Effect of tropical forest disturbance on the competitive interactions within ant communities

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Citation:
Gray 2016


Ross Gray of Imperial College London investigated what effects habitat disturbance has on competitive interactions between ant genera in tropical forests. In order to understand the effects of anthropogenic alteration to tropical forests it is necessary to understand how this disturbance influences patterns of community composition and the reinforcing interactive processes that structure communities. He found that both community composition and the competitive interactions between genera changed with forest disturbance, with a shift in the dominance of several genera. He observed that there was lower species richness and diversity in disturbed forests as well as 22.7% and 15.9% of genera being endemic to primary and logged forest respectively. The changes in the community composition, along with genera exhibiting changes in dominance, indicate that there has been an alteration in the ecological network of the logged forest. Ants are considered ecosystem engineers and these shifts in dominance between genera that Ross observed in the different forest types implies an alteration in community which is likely to have repercussions felt throughout the ecosystem.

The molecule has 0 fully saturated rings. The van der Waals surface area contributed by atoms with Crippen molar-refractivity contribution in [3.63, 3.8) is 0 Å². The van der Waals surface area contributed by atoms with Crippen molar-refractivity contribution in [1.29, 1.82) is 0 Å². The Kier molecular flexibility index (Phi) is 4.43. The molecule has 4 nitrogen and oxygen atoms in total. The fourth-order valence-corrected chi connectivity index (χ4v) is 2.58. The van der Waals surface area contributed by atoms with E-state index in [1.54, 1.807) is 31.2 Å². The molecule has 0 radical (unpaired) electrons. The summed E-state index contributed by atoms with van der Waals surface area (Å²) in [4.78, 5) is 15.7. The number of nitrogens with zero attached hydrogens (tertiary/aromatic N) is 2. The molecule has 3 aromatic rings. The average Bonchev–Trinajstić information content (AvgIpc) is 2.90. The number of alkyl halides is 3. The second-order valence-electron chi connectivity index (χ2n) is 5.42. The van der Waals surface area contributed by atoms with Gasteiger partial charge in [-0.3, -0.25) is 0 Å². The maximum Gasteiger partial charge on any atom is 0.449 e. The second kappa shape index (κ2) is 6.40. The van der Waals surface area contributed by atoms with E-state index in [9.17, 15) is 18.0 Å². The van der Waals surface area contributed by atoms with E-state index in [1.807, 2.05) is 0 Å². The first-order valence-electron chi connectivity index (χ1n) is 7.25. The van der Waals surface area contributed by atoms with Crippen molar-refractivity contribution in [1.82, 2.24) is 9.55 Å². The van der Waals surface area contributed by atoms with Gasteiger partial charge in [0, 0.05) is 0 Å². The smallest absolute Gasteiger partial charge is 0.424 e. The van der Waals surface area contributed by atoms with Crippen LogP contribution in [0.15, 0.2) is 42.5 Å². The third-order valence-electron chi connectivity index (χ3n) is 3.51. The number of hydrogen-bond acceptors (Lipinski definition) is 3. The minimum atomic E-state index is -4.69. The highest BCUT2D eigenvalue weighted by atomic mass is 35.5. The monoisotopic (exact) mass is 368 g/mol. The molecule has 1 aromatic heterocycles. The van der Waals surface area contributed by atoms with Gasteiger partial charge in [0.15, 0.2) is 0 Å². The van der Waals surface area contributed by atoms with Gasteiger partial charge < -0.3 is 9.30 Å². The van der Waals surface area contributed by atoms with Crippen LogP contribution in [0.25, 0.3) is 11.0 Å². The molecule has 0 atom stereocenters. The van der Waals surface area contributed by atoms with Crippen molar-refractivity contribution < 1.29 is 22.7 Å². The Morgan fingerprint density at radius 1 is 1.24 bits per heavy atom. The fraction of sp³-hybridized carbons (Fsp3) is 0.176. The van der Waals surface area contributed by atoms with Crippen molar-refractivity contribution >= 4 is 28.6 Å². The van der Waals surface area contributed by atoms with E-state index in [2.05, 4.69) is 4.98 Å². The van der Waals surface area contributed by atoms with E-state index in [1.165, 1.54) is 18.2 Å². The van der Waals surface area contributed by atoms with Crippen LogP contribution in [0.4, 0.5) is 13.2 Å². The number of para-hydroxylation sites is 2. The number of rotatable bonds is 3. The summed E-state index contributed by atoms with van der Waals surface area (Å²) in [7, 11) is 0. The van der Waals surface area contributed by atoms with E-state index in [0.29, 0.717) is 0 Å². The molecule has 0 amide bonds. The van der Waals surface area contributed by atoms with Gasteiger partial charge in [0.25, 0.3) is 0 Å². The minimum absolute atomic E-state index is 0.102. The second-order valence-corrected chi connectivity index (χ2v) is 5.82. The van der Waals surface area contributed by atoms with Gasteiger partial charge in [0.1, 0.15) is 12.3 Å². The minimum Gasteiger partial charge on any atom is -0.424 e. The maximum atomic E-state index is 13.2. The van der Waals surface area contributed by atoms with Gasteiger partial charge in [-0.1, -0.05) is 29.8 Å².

How anthropogenic disturbance affects the processes that structure patterns of biodiversity remains unresolved. Here, I examine how the disturbance of tropical forests in Borneo may alter competitive interactions within functionally important ant communities. I assess whether forest disturbance reflects changes in ant community composition, competitive traits (body size, cumulative occupancy, average arrival time) and competitive interactions among genera. I used a camera to film bait cards to examine the variation of competitive traits in the community and interactions among genera. Winkler bags were used to sample the leaf litter; providing a baseline community data set for comparison between forest types. Genera richness and diversity was lower in logged forest in comparison to primary forest. There was a change in composition with 22.7% and 15.9% of genera being endemic to primary and logged forest respectively. The size distribution of genera, cumulative occupancy and average arrival time, along with the proportion of competitive interactions, did not differ between primary and logged forest. However, inter-genera competition did change between forest type, with Acanthomyrmex and Odontoponera becoming more dominant and Lophomyrmex becoming more submissive. Competitive changes matched variations in community metrics between forest types suggesting that disturbance can not only affect competitive processes within ant communities but this can also have knock-on effects for future composition. This study indicates a need to focus on how disturbance affects the interactions between taxa that underlie community patterns as well as the patterns themselves.